The event’s speakers were Lake Travis ISD Superintendent Brad Lancaster; Lakeway City Manager Steve Jones; Bee Cave Council Member Monty Parker; Doug Land, a Kuper Sotheby’s International Realty broker; and Keith Phillips from the Federal Reserve Bank of Dallas.
The following are eight highlights from the luncheon.
1. Capacity is being added in Lake Travis ISD
To address growth at Lake Travis Middle School, Lancaster said the district would look to add six classrooms to the campus by using three portables for the 2018-19 school year. The district anticipates its third middle school will be built by the start of the 2019-20 school year, and construction on its seventh elementary school could begin next November. Both schools are part of the district's bond package that was passed by voters last November.
2. Annexation by Bee Cave could slow in 2018
Parker said the city has been active in annexing nearby land in recent years but, due to new regulations, he feels annexation opportunities will be “few and far between in the future.”
3. Population and commercial growth is continuing in Lakeway
Each year, the population of Lakeway increases by about 500 people, Jones said. The city has averaged five-10 commercial building permits a year and Jones said he expects that to continue in 2018.
4. The Lake Travis real estate market should be stable
Land said he expects the 2018 real estate market to be stable, with 4-6 percent home value appreciation. He also said the amount of new construction in the area should slow compared to 2017. About 16,000 new homes were built in the Austin area last year, outpacing job creation in the area, Land said.
5. Lake levels should support business this year
Jones said that when it is reported that Lake Travis is less than 640 feet above mean sea level, its bad for local business. Current lake levels are 669.34 feet and he said the lake is projected to remain above 650 feet, even in the case of an extreme drought, by the end of 2018. This “bodes well for business,” he said.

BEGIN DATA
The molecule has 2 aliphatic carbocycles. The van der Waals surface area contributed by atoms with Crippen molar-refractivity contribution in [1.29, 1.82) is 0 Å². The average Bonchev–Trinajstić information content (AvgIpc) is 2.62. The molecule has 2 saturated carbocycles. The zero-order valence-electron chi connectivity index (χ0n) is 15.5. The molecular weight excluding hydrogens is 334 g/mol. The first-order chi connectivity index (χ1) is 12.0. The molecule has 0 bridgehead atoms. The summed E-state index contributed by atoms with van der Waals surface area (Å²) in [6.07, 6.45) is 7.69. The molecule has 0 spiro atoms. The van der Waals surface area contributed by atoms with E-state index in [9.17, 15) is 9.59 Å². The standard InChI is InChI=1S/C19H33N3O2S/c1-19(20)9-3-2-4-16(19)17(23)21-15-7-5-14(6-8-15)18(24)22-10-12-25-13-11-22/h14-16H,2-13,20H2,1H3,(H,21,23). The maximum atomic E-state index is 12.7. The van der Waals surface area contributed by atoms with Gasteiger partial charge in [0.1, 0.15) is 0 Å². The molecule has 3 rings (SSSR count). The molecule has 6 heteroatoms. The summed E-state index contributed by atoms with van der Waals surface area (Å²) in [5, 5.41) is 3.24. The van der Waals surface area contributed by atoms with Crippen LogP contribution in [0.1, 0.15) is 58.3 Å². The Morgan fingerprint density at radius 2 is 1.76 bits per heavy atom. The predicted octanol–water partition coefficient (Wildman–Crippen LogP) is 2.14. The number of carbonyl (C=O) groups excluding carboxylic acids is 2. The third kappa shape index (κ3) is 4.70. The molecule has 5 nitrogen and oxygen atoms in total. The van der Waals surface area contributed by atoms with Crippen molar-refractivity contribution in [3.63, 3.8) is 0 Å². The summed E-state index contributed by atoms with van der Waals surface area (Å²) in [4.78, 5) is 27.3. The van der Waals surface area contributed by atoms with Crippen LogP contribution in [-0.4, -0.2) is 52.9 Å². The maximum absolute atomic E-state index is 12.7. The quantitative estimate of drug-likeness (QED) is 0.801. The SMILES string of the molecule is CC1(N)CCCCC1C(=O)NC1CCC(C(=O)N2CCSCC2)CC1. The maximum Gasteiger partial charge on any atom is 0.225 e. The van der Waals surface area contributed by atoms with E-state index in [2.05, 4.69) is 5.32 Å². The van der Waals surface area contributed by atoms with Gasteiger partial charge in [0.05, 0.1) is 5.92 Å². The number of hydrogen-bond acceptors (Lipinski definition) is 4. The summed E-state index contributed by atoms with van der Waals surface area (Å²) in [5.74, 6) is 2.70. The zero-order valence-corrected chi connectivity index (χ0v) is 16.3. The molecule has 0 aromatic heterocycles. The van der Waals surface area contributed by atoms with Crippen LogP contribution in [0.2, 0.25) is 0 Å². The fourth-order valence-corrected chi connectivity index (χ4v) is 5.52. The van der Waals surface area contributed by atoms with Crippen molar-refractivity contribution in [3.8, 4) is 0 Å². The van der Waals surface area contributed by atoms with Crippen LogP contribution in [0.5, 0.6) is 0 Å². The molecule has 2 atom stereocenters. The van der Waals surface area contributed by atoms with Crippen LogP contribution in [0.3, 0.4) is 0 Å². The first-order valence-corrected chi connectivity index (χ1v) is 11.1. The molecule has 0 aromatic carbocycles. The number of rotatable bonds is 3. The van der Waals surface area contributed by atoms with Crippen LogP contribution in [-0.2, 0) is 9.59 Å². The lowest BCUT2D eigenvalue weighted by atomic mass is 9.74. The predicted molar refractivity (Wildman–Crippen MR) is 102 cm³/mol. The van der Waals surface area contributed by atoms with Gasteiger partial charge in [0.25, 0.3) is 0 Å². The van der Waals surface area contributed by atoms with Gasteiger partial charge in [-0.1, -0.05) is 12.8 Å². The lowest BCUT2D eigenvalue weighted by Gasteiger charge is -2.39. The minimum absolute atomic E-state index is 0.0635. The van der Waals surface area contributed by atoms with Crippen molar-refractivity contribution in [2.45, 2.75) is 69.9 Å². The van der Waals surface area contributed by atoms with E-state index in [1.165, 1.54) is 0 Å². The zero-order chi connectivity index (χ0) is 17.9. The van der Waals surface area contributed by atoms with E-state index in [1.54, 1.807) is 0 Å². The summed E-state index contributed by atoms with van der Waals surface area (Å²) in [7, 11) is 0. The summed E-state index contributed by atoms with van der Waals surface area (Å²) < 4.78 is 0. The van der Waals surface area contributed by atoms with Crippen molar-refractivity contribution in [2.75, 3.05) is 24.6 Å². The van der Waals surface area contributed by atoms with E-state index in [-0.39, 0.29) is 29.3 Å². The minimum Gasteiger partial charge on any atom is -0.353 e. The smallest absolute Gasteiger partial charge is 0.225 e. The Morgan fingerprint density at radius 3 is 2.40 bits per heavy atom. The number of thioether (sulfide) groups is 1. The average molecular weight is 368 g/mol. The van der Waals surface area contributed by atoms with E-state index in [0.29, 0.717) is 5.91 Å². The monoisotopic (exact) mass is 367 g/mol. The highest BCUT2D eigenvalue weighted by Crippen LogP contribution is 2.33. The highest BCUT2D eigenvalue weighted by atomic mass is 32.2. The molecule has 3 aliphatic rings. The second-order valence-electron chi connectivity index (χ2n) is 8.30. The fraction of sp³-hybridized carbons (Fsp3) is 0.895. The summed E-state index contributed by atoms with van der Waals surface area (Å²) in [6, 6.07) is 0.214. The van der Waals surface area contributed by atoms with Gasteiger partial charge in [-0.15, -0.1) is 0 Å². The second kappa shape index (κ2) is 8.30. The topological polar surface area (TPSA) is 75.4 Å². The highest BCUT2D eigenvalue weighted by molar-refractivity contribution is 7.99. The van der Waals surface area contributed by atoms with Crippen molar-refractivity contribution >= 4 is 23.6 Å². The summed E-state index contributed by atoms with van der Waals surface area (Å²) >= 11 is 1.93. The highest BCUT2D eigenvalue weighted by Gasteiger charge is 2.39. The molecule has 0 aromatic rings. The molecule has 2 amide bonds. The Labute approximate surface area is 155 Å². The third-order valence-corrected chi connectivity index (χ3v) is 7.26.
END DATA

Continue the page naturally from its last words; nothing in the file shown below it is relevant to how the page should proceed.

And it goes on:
6. The Texas economy grew in 2017
After economic declines in 2015 and 2016, 2017 saw the Texas energy and manufacturing sectors rebound, Phillips said. Overall, the state economy is expected to grow by about 3 percent in 2018, compared to 2.5 percent in 2017, he said. The biggest risks to the market would be a decline in oil prices or exports.
7. LTISD’s next bond is anticipated for 2020
The district anticipates its next bond election will take place in 2020 to increase capacity at the high school level, Lancaster said. The district will explore whether the community would prefer to create a second 9-12 high school in the district, or to develop a new configuration that would allow the district to maintain one high school but establish new campuses for certain grade levels.
8. RM 620 traffic solutions are still far the future
Each speaker Wednesday mentioned traffic on RM 620 being a main concern for local residents. Jones said the Texas Department of Transportation is looking for Capital Area Metropolitan Planning Organization funding to further advance a project to add lanes to RM 620. However, the project is likely still three to four years away, he said.